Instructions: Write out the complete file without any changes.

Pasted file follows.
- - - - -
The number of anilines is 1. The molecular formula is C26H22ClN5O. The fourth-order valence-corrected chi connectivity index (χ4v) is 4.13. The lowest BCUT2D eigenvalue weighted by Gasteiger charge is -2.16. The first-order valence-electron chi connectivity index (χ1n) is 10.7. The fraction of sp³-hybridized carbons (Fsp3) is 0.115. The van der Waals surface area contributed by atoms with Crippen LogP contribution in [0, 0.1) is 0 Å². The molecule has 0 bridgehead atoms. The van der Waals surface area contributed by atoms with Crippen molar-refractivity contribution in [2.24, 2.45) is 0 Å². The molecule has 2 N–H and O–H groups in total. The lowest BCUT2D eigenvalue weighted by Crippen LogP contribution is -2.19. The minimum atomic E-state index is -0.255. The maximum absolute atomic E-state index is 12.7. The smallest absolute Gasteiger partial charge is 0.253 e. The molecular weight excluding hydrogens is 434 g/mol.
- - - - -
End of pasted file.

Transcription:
The number of anilines is 1. The molecular formula is C26H22ClN5O. The fourth-order valence-corrected chi connectivity index (χ4v) is 4.13. The lowest BCUT2D eigenvalue weighted by Gasteiger charge is -2.16. The first-order valence-electron chi connectivity index (χ1n) is 10.7. The fraction of sp³-hybridized carbons (Fsp3) is 0.115. The van der Waals surface area contributed by atoms with Crippen LogP contribution in [0, 0.1) is 0 Å². The molecule has 0 bridgehead atoms. The van der Waals surface area contributed by atoms with Crippen molar-refractivity contribution in [2.24, 2.45) is 0 Å². The molecule has 2 N–H and O–H groups in total. The lowest BCUT2D eigenvalue weighted by Crippen LogP contribution is -2.19. The minimum atomic E-state index is -0.255. The maximum absolute atomic E-state index is 12.7. The smallest absolute Gasteiger partial charge is 0.253 e. The molecular weight excluding hydrogens is 434 g/mol.